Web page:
Posted: 9/2/2007 11:51:41 PM

From: Fresno, California USA

Joined: 3/26/2006

I am no musicologist, so don't know their lingo; but there is a long and highly evolved tradition of unaccompanied solo voice music that found its way from the British Isles to North America long before the even-tempered piano scale became dominant; and continued on through Appalachia, the Yazoo (Mississippi) Delta and into present day popular music. Among these songs there are many that were composed in pentatonic or heptatonic scales and various (now non-standard) tunings, with long gliding transitions between notes and simple words. I have heard adaptations for piano, banjo and other stringed instruments that simply don't work well; indeed, they may be unrecognizable! But they should work well for theremin, I think. I have had in mind making "He's Goin' Away" my first tune to learn once I am theremin-enabled. I pulled out a Library of Congress CD of old field recordings on the way home, and found three such songs--the only title which sticks in my mind is "Another Man Done Gone," but there were others. I am sure I have sheet music for some more. I think that will be a rich source of repertoire for theremin, and good for those of us who cannot look at a piece of piano music and hear the notes in our heads. Oh, yes--another feature of such songs is the falsetto parts that sometimes occur; learning to make the necessary quick changes in pitch (key?) will be something to work on for some time, I think. I continue to anticipate that this will prove highly interesting.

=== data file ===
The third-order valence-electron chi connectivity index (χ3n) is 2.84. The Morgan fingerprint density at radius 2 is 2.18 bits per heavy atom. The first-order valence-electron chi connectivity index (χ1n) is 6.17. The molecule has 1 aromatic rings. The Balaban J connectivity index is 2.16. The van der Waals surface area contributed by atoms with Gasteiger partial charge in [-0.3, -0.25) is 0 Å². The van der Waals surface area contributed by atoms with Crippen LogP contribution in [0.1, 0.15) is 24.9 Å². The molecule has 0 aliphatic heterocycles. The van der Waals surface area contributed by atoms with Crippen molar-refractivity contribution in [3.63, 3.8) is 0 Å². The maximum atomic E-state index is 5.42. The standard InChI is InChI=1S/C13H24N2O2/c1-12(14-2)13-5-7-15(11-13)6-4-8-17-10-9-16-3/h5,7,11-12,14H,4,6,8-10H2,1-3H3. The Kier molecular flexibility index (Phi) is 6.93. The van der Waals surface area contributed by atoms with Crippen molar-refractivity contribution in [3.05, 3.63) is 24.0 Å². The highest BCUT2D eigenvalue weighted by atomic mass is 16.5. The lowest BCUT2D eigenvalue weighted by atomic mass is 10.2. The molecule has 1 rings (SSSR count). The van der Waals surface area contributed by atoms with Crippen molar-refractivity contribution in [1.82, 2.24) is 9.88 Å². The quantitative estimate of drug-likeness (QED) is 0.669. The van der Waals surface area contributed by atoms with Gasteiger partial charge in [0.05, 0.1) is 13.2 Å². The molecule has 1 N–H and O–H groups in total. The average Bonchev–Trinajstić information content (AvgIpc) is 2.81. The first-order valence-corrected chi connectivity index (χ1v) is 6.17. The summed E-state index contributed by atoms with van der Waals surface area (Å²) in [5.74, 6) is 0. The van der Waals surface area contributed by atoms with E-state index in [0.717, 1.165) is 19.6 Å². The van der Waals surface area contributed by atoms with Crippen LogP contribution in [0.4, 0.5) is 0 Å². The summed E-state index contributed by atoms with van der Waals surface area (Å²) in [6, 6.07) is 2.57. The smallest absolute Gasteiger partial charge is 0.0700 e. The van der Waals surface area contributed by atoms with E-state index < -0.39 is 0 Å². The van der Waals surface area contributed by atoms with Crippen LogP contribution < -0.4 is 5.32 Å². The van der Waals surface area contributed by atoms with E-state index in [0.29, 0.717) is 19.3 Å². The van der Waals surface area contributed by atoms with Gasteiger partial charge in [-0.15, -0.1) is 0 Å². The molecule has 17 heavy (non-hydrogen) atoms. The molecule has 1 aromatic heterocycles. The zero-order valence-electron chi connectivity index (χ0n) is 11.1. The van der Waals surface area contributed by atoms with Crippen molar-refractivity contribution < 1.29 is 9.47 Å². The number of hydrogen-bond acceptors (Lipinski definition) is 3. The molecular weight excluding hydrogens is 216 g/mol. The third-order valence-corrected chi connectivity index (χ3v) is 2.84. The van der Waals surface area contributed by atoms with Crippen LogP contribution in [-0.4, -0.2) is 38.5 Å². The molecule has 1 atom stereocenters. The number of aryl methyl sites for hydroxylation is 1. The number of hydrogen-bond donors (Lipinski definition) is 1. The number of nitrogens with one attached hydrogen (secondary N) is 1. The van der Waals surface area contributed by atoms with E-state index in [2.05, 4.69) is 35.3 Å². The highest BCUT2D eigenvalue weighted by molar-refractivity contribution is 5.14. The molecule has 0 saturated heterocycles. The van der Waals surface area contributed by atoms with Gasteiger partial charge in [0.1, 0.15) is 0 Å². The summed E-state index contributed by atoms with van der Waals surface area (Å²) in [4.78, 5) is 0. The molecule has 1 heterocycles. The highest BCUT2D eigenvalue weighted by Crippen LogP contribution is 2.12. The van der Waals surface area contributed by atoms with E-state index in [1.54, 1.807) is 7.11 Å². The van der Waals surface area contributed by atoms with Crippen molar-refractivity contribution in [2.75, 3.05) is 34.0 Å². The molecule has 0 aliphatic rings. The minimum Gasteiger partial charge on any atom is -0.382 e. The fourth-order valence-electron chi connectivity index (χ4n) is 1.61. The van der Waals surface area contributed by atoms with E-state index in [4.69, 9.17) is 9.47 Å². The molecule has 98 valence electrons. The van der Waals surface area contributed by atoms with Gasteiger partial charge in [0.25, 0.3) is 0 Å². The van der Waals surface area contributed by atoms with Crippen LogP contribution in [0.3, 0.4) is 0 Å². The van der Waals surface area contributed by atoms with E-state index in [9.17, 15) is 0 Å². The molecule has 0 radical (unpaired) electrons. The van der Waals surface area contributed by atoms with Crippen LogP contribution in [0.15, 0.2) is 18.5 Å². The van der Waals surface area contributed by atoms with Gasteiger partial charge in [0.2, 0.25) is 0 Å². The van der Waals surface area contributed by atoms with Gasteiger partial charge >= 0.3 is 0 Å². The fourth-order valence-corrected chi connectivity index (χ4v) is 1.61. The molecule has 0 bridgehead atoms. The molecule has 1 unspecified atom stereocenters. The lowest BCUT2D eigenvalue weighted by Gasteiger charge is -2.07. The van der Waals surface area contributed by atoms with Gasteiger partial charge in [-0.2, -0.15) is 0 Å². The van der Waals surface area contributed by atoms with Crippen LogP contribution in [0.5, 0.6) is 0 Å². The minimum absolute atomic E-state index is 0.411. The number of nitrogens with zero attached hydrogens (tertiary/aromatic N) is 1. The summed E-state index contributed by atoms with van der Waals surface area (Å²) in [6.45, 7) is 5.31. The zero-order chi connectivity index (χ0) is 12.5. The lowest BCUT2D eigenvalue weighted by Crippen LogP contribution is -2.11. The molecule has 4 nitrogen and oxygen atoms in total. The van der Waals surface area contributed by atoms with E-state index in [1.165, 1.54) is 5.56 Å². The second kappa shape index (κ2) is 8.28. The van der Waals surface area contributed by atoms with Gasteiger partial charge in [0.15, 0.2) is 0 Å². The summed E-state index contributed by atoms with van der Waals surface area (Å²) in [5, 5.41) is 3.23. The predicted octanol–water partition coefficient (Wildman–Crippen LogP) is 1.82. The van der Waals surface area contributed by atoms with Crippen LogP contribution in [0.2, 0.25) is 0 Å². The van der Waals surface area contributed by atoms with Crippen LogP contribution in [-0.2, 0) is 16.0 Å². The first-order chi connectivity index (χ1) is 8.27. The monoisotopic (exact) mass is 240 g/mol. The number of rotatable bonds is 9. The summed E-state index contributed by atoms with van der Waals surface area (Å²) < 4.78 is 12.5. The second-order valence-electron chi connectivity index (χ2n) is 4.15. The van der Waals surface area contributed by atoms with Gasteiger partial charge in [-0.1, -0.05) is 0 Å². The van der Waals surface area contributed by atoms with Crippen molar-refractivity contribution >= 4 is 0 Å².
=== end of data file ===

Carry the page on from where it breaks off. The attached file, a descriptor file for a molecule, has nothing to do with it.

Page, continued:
"My apparatus frees the composer from the despotism of the twelve-note tempered piano scale."
--Lev Sergeivich Theremin, 1927

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